A $16.5 million renovation is the most transformative in the history of North Cross School and exemplifies the growth of Roanoke, said Head of School Christian Proctor.
“This is happening because the city’s growing,” Proctor said. “But I think it’s also going to help the city grow.”
The private school launched the project at the start of summer break, with a goal of finishing by fall 2020. When completed, North Cross will have a renovated high school building and auditorium along with a new student center, library and front entrance within a pedestrian-only campus.
The North Cross construction, along with the nearly completed rebuild of Fallon Park Elementary School in Roanoke and the ongoing renovation of Cave Spring High School in Roanoke County, are some of the highest profile school improvements underway as students in public and private schools across the region return to classes over the next month. Seven school divisions in the Roanoke and New River valleys open this week alone.
North Cross attracts students from across the region and around the world to its campus on Colonial Avenue in Roanoke County. From its early childhood program through 12th grade, the school enrolls about 500 students. The renovation should increase the school’s capacity by at least 200 students, Proctor said.
The private school is raising $14 million through a drive created by the North Cross Board of Trustees called “The Legacy Campaign.” The remaining $2.5 million will be financed in the short term.
Proctor said fundraising is still in the quiet phase, but alumni, parents and other private donors have already contributed more than $11 million in cash and pledges.
Proctor, in his eighth year at North Cross, said he’s thankful donors see the importance of updating the school’s campus amid a time of expansion in the Roanoke Valley. He cited recent announcements such as Carilion Clinic’s $300 million expansion of its hospital, and the $50 million donation made last year by Heywood and Cynthia Fralin to the Fralin Biomedical Research Institute at Virginia Tech Carilion to attract top-ranked scientists to the region.
“The growth that we’re going to see is really going to be exceptional for a city like Roanoke,” he said.
Communities benefit from top-tier, independent schools in addition to strong public school systems, as more people consider moving to the area, Proctor said.
Another school project in Roanoke is nearing the end of another major milestone.
Roanoke City Public Schools’ $23.4 million Fallon Park Elementary construction project is in phase two, with new administrative offices, a cafeteria and a two-story wing with 13 classrooms expected to be completed by December.
Fallon Park Elementary is one of Roanoke’s largest primary schools. Enrollment last fall was 624, well above the school’s capacity. To relieve crowding, second grade classes were taught in a classroom trailer before the completion of the project’s first phase.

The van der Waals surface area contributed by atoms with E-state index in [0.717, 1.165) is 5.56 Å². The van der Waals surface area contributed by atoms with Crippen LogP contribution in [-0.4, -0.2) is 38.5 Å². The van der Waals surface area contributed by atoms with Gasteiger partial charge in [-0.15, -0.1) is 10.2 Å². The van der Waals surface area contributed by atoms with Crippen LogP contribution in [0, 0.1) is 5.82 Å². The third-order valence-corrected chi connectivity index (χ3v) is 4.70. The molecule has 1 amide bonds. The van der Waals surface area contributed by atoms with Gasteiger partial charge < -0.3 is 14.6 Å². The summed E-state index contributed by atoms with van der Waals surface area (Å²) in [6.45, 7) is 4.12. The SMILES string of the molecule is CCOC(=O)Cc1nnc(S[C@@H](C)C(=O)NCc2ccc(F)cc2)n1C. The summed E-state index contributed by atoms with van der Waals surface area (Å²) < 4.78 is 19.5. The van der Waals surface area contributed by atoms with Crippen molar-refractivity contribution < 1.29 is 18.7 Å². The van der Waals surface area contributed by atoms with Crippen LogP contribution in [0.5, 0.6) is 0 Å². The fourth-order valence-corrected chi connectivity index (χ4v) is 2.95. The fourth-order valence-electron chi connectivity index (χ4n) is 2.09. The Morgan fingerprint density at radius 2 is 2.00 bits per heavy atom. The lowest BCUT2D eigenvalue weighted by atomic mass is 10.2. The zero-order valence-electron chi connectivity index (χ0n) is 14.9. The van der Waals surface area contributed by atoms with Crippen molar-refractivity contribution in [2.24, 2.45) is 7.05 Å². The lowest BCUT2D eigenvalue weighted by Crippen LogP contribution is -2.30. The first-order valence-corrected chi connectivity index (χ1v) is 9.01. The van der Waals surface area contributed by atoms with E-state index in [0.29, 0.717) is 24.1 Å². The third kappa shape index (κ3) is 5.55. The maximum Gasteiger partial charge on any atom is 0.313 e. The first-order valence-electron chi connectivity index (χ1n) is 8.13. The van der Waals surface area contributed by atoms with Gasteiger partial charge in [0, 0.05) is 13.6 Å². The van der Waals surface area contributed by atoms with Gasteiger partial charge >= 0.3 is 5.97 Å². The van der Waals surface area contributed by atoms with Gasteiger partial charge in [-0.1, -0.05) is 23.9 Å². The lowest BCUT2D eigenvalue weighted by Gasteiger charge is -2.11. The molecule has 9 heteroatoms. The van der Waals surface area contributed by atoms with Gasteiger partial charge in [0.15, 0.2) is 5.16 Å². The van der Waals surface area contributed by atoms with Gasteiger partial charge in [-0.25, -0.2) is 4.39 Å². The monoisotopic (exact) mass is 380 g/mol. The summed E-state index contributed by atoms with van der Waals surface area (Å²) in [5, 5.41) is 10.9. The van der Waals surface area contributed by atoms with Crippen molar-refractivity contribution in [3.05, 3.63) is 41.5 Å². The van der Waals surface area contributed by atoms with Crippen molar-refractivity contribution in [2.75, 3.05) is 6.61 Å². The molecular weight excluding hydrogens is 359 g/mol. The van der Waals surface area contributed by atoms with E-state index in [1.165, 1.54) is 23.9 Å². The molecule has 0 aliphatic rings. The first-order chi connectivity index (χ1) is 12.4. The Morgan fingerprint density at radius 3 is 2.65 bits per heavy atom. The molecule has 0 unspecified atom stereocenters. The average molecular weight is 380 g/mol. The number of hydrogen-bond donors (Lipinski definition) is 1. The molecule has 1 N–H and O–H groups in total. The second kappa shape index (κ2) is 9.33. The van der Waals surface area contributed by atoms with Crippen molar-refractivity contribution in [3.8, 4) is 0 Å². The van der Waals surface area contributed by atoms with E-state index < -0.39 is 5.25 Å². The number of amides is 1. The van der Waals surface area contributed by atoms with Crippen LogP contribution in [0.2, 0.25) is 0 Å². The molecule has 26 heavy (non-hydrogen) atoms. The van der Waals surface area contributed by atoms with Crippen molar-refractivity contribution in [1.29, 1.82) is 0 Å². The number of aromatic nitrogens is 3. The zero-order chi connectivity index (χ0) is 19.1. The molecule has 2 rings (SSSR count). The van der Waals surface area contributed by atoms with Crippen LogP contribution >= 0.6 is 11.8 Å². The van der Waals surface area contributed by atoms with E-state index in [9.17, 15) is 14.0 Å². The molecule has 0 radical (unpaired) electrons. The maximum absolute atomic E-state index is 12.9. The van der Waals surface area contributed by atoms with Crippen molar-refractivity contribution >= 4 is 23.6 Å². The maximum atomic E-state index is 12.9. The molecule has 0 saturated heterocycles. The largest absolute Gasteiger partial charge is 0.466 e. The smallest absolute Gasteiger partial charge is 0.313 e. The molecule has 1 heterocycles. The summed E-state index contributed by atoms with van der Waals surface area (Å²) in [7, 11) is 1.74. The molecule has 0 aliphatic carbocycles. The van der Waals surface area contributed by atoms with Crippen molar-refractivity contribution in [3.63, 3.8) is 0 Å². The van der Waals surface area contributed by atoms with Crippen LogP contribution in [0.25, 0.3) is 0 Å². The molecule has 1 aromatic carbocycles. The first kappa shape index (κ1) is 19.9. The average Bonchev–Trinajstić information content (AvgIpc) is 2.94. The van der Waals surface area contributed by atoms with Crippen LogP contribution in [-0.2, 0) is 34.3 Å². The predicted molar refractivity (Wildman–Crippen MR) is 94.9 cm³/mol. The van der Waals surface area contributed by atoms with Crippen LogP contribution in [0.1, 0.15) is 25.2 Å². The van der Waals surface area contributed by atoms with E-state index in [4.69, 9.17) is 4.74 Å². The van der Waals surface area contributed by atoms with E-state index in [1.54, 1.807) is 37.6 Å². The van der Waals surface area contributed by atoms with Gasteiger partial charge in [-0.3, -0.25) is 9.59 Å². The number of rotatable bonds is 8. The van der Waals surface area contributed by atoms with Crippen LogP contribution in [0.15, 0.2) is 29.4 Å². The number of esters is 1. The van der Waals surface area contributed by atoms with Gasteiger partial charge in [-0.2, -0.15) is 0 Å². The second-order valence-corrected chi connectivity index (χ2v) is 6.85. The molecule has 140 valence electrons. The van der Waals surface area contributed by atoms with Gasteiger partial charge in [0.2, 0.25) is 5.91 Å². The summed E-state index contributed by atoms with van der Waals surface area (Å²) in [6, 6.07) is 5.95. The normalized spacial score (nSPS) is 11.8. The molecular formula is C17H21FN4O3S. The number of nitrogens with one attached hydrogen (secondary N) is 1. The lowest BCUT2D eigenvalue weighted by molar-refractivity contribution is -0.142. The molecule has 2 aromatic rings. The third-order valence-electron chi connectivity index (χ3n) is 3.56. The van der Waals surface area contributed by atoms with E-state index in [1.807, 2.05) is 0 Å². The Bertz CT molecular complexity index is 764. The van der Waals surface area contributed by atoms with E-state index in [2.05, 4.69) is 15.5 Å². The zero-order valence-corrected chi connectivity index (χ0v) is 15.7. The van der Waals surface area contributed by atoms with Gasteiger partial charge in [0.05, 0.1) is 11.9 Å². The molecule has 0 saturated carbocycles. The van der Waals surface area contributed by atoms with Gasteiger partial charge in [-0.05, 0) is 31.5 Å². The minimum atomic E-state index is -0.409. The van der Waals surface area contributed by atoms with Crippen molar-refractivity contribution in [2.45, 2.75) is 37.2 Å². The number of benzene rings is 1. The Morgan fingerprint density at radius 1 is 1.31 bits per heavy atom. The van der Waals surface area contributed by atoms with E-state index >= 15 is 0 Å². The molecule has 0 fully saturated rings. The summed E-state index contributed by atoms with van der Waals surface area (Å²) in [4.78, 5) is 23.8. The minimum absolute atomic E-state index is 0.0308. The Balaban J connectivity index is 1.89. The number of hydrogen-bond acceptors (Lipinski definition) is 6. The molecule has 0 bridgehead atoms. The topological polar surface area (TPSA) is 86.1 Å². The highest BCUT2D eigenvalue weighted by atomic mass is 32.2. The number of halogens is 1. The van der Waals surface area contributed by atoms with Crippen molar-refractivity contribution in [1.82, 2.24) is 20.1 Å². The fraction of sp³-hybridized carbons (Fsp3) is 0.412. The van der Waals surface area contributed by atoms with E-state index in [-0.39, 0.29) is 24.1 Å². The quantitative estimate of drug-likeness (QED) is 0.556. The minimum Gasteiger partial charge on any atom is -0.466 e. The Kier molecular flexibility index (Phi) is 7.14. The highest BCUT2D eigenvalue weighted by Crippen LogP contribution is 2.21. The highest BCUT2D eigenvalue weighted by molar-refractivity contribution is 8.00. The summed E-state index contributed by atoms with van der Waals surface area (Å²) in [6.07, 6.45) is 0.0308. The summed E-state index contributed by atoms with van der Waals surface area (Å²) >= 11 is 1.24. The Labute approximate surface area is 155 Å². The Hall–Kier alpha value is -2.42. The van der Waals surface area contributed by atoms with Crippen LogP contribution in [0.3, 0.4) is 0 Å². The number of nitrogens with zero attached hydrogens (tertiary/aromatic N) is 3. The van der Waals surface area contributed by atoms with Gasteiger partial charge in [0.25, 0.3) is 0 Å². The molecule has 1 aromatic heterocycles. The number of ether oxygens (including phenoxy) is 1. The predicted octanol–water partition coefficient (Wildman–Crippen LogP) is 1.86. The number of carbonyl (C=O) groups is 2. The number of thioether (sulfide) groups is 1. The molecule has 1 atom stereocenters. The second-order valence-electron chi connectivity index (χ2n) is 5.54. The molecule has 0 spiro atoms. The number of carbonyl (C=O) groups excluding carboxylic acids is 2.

In the final phase, crews will demolish the existing main school building, renovate the gym and convert the existing cafeteria into an art and music center, with an estimated completion of summer 2020.
The new school will have 39 classrooms.
Here’s a look at other changes as the new school year opens in the city and other schools across the region.
Across the school system, Roanoke added six counselors and four social workers. Roanoke is also expanding its mindfulness program as part of a push to become trauma-informed, or more aware of how adverse childhood experiences can affect behavior and learning.
The division hired Laurie Seidel to serve as coordinator of mindfulness, a new position. Seidel worked part time at Hurt Park Elementary as mindfulness instructor for a pilot program.
In other central office moves: Ryan Bell was hired as the coordinator of family and community engagement; Rachel Floyd was named supervisor of reading and instructional coaches; Tom Fitzpatrick is the supervisor of science and mathematics. Two positions were eliminated: supervisor of K-8 mathematics, and director of attendance and accountability, a job previously held by new Hidden Valley High Dean of Students Joe Jablonski.
Sandra Burks, the former executive director of human resources, left Roanoke and is taking a position at Virginia Tech.
Roanoke hired a new principal at Patrick Henry High, Anthony Frazier. His wife, Bonita Frazier, will teach English at William Fleming High. More new principals include: Bradley Jenkins at Woodrow Wilson Middle; Katherine Duncan at Round Hill Elementary; Kathleen Duncan, returning to the Roanoke Technical Education Center; and Andy Wheeling at Lucy Addison Middle.
Turnover at Lucy Addison Middle has been prevalent over the past year. After former principal Rob Johnson left for a position in Martinsville last summer, the school hired acting principal Grafton Young, who transferred to another position with the school system in November. Michele Micael served as acting principal for the remainder of the school year.